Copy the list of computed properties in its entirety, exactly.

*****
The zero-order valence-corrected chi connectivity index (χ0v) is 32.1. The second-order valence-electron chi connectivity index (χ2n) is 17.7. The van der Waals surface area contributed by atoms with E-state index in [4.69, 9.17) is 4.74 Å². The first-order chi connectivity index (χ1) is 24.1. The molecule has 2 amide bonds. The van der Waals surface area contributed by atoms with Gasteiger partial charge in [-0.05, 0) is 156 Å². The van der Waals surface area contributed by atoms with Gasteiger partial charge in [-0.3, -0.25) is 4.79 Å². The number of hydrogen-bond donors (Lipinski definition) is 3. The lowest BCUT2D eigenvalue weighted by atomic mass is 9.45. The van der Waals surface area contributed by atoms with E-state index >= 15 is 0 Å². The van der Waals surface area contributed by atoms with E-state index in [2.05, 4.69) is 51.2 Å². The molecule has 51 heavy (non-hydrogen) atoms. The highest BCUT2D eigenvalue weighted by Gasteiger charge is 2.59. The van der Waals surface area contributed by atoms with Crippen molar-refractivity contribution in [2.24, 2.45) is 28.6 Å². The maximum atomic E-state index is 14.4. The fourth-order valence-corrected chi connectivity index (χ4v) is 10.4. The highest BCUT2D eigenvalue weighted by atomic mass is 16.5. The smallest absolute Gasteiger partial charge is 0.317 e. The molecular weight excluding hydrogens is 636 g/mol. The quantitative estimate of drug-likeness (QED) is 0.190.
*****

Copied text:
The zero-order valence-corrected chi connectivity index (χ0v) is 32.1. The second-order valence-electron chi connectivity index (χ2n) is 17.7. The van der Waals surface area contributed by atoms with E-state index in [4.69, 9.17) is 4.74 Å². The first-order chi connectivity index (χ1) is 24.1. The molecule has 2 amide bonds. The van der Waals surface area contributed by atoms with Gasteiger partial charge in [-0.05, 0) is 156 Å². The van der Waals surface area contributed by atoms with Gasteiger partial charge in [-0.3, -0.25) is 4.79 Å². The number of hydrogen-bond donors (Lipinski definition) is 3. The lowest BCUT2D eigenvalue weighted by atomic mass is 9.45. The van der Waals surface area contributed by atoms with E-state index >= 15 is 0 Å². The van der Waals surface area contributed by atoms with E-state index in [2.05, 4.69) is 51.2 Å². The molecule has 51 heavy (non-hydrogen) atoms. The highest BCUT2D eigenvalue weighted by Gasteiger charge is 2.59. The van der Waals surface area contributed by atoms with Crippen molar-refractivity contribution in [2.24, 2.45) is 28.6 Å². The maximum atomic E-state index is 14.4. The fourth-order valence-corrected chi connectivity index (χ4v) is 10.4. The highest BCUT2D eigenvalue weighted by atomic mass is 16.5. The smallest absolute Gasteiger partial charge is 0.317 e. The molecular weight excluding hydrogens is 636 g/mol. The quantitative estimate of drug-likeness (QED) is 0.190.